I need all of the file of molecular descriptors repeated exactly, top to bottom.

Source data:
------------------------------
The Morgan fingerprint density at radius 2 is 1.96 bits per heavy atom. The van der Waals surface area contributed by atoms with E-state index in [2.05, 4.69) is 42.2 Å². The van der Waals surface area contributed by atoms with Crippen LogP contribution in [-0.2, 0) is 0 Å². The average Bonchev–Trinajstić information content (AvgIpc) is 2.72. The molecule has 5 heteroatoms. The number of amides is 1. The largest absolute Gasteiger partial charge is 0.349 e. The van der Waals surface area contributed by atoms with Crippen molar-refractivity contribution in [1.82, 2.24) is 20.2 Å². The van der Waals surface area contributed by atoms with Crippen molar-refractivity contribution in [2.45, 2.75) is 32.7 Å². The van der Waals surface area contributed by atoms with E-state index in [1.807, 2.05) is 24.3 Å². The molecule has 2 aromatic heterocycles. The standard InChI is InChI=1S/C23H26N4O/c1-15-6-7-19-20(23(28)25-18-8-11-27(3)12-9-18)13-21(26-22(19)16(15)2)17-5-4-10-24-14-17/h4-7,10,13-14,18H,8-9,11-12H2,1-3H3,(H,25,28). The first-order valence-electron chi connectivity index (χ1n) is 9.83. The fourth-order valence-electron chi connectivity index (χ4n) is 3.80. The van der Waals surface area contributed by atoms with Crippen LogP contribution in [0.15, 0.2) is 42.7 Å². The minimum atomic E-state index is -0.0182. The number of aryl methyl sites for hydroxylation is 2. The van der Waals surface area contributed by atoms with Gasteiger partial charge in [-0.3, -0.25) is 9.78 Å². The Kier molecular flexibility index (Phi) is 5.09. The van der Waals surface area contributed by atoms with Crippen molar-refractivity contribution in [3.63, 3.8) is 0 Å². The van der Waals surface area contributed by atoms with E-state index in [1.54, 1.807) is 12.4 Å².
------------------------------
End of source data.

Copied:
The Morgan fingerprint density at radius 2 is 1.96 bits per heavy atom. The van der Waals surface area contributed by atoms with E-state index in [2.05, 4.69) is 42.2 Å². The van der Waals surface area contributed by atoms with Crippen LogP contribution in [-0.2, 0) is 0 Å². The average Bonchev–Trinajstić information content (AvgIpc) is 2.72. The molecule has 5 heteroatoms. The number of amides is 1. The largest absolute Gasteiger partial charge is 0.349 e. The van der Waals surface area contributed by atoms with Crippen molar-refractivity contribution in [1.82, 2.24) is 20.2 Å². The van der Waals surface area contributed by atoms with Crippen molar-refractivity contribution in [2.45, 2.75) is 32.7 Å². The van der Waals surface area contributed by atoms with E-state index in [1.807, 2.05) is 24.3 Å². The molecule has 2 aromatic heterocycles. The standard InChI is InChI=1S/C23H26N4O/c1-15-6-7-19-20(23(28)25-18-8-11-27(3)12-9-18)13-21(26-22(19)16(15)2)17-5-4-10-24-14-17/h4-7,10,13-14,18H,8-9,11-12H2,1-3H3,(H,25,28). The first-order valence-electron chi connectivity index (χ1n) is 9.83. The fourth-order valence-electron chi connectivity index (χ4n) is 3.80. The van der Waals surface area contributed by atoms with Crippen LogP contribution in [0.15, 0.2) is 42.7 Å². The minimum atomic E-state index is -0.0182. The number of aryl methyl sites for hydroxylation is 2. The van der Waals surface area contributed by atoms with Gasteiger partial charge in [-0.3, -0.25) is 9.78 Å². The Kier molecular flexibility index (Phi) is 5.09. The van der Waals surface area contributed by atoms with Crippen molar-refractivity contribution in [3.63, 3.8) is 0 Å². The van der Waals surface area contributed by atoms with E-state index in [1.54, 1.807) is 12.4 Å².